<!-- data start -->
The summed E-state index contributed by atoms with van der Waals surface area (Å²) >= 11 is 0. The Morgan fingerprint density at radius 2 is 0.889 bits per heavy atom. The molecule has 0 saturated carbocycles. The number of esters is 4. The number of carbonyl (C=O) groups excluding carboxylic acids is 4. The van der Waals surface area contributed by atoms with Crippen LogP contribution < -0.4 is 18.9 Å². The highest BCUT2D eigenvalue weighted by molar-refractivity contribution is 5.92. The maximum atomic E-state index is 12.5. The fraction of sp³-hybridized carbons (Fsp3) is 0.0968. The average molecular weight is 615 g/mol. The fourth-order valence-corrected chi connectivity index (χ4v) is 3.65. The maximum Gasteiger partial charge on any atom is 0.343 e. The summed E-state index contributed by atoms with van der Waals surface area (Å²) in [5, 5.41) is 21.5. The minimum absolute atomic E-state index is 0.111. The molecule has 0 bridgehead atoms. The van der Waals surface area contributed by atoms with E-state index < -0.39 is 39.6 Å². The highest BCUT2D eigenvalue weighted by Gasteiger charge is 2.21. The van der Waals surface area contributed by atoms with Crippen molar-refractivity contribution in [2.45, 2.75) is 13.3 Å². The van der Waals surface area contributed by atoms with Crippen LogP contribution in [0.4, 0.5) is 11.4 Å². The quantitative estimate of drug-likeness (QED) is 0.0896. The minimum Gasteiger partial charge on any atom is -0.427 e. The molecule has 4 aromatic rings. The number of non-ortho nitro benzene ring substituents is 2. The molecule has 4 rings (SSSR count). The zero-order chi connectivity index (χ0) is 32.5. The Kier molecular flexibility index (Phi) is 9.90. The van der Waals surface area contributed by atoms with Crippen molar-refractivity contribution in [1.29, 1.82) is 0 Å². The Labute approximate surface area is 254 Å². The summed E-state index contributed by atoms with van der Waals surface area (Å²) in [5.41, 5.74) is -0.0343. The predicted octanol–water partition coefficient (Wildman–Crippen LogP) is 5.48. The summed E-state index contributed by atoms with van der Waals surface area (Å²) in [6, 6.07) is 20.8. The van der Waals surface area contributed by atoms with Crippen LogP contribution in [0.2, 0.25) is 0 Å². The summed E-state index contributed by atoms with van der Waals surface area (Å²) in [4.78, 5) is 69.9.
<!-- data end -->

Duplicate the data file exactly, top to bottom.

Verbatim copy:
The summed E-state index contributed by atoms with van der Waals surface area (Å²) >= 11 is 0. The Morgan fingerprint density at radius 2 is 0.889 bits per heavy atom. The molecule has 0 saturated carbocycles. The number of esters is 4. The number of carbonyl (C=O) groups excluding carboxylic acids is 4. The van der Waals surface area contributed by atoms with Crippen LogP contribution < -0.4 is 18.9 Å². The highest BCUT2D eigenvalue weighted by molar-refractivity contribution is 5.92. The maximum atomic E-state index is 12.5. The fraction of sp³-hybridized carbons (Fsp3) is 0.0968. The average molecular weight is 615 g/mol. The fourth-order valence-corrected chi connectivity index (χ4v) is 3.65. The maximum Gasteiger partial charge on any atom is 0.343 e. The summed E-state index contributed by atoms with van der Waals surface area (Å²) in [5, 5.41) is 21.5. The minimum absolute atomic E-state index is 0.111. The molecule has 0 bridgehead atoms. The van der Waals surface area contributed by atoms with E-state index < -0.39 is 39.6 Å². The highest BCUT2D eigenvalue weighted by Gasteiger charge is 2.21. The van der Waals surface area contributed by atoms with Crippen molar-refractivity contribution in [2.45, 2.75) is 13.3 Å². The van der Waals surface area contributed by atoms with Crippen LogP contribution in [0.4, 0.5) is 11.4 Å². The quantitative estimate of drug-likeness (QED) is 0.0896. The minimum Gasteiger partial charge on any atom is -0.427 e. The molecule has 4 aromatic rings. The number of non-ortho nitro benzene ring substituents is 2. The molecule has 4 rings (SSSR count). The zero-order chi connectivity index (χ0) is 32.5. The Kier molecular flexibility index (Phi) is 9.90. The van der Waals surface area contributed by atoms with Crippen molar-refractivity contribution in [1.29, 1.82) is 0 Å². The Labute approximate surface area is 254 Å². The summed E-state index contributed by atoms with van der Waals surface area (Å²) in [5.41, 5.74) is -0.0343. The predicted octanol–water partition coefficient (Wildman–Crippen LogP) is 5.48. The summed E-state index contributed by atoms with van der Waals surface area (Å²) in [6, 6.07) is 20.8. The van der Waals surface area contributed by atoms with Crippen LogP contribution in [0.2, 0.25) is 0 Å². The summed E-state index contributed by atoms with van der Waals surface area (Å²) in [4.78, 5) is 69.9.